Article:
High school students threatened over support for e-cigarette bill in Utah legislature

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SALT LAKE CITY -- Davis High School Senior Cade Hyde should be feeling really proud right now, but he and his friends are feeling afraid instead after receiving threats on social media.

"We started with my school, built up to our school district and now we're statewide," Hyde said. "We're a statewide, student-run coalition that's supporting House Bill 333."

Hyde created Students Against Electronic Vaping - or SAEV- in November, and, since then, the coalition and its anti-e-cigarette message is spreading like wildfire.

"It really spread so fast because kids realize it's a health issue," Hyde said. "They know it's a problem, so everyone's like, 'Of course I'll support this. This is the right thing to do.'"

Unfortunately, instead of pride, Hyde and his friends in the coalition are afraid. In the past few weeks, Hyde and other members of SAEV have been receiving threats on social media.

Most are too vulgar to share. Others say things like, "This makes me want to throat kick someone" or, "Die. Please."

Some of the people posting threats have been identified as former Davis High School students. Others appear to be adults and vape shop owners.

Whoever they are, Representative Paul Ray, sponsor of HB 333, has a message for them: "Knock it off. You're not helping your cause by coming up here and acting like a kid yourself."

The Davis County Sheriff’s Department is now conducting an investigation. Ryan Wilko, a detective with the Kaysville City Police Department, said the consequences can be serious.

“It would be a class B misdemeanor, threats towards an individual or somebody else to do physical harm, or a harassment-type charge," Wilko said.

No matter what happens, these students won't back down.

"I’m just going to keep pushing for this bill, and this coalition is going to keep going, and we're going to get House Bill 333 to pass," Hyde said.

The bill is currently in the tax and revenue committee, and Representative Ray expects there to be a hearing next week.


  • miles(dave)

    i dont smoke anything. however i like the vaporizers/ecig/etc. they are much much better for you than the other traditional means. hands down im not saying they are good, they do indeed do damage, but it is minuscule. there are only 4 ingredients in most vape juices and the only one that is significantly bad for you is the nicotine. these are a great tool for quitting smoking or at least making it better for you and those around you. even with this information me and the rest of my family dont permit them to be used around our children because your body dose not absorb all thats in them and some is exhaled, anyway based on what little i studied about this bill i dont see any good coming from it. one of its parts looked to me like they want to treat them the same as tobacco. i prefer to leave it up to the establishment owner to say if they want them used in there place of business.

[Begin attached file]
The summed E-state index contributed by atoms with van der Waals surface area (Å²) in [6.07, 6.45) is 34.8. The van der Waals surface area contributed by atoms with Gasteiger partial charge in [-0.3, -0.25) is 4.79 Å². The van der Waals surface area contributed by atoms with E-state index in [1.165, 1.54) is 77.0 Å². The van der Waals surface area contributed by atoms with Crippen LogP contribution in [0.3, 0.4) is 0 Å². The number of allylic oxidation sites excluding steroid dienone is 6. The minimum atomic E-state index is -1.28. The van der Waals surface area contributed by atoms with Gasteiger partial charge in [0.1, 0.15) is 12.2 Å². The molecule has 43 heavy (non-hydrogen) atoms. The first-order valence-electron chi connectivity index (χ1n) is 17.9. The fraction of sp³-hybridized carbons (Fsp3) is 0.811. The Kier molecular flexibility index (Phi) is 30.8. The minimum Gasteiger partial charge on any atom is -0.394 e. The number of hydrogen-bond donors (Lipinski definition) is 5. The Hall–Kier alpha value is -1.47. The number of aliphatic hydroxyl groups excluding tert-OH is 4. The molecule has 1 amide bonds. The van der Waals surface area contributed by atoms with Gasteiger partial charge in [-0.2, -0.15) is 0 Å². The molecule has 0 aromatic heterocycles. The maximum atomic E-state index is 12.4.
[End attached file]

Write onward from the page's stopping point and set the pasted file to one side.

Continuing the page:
• FalkenVape

    In what country should anybody be proud to promote intolerance and to reduce access to something that can help others when himself doesn’t use or need it ?
    Not at all a reason for threat or bad language but a real reason for really not being proud.


    Translation: If I don’t agree with an opinion that person who expresses it must surely be intolerant.

  • Yasmine

    Wow, immature, they tattled on the news feeling “threatned” like really people say stuff on media everyday, like the stupidy of it and the reason so many people think it’s stupid is because there facts are wrong and almost every teen vapes and they don’t have any health issues. That’s why everyone is saying it’s stupid because it is! Of course your going to be threatened. It’s social media.


      No Yasmine, the majority of young people in my neighborhood don’t vape. They know how stupid it looks, and more intelligent ways to utilize their time. Only idiots walk down the sidewalk leaving a trail of vapor and thinking they are cool. They aren’t.

  • Jeannie Kerswill

    The threat was uncalled for. I am an ecig user and I advocate for them as a reduced harm option for smokers. My only wish is that these kids knew all of the actual facts before supporting bills that will leave many smokers still at risk. They should look into the documentary A Billion Lives. It was filmed by non vapers by the way.

  • Tom Blackwell

    I don’t understand why the Utah government is using children as a pawn to raise taxes on an adult product.
    Also ‘Die Please’ isn’t a threat it’s a statement.
    There is no good reason to tax the antidote for tobacco related disease there is even less of a good reason to use kids as political pawns.
    Even worse the kids are being led to about the “dangers of vaping”
    it’s almost like they’d rather kids (and Adults) smoke real cigarettes.

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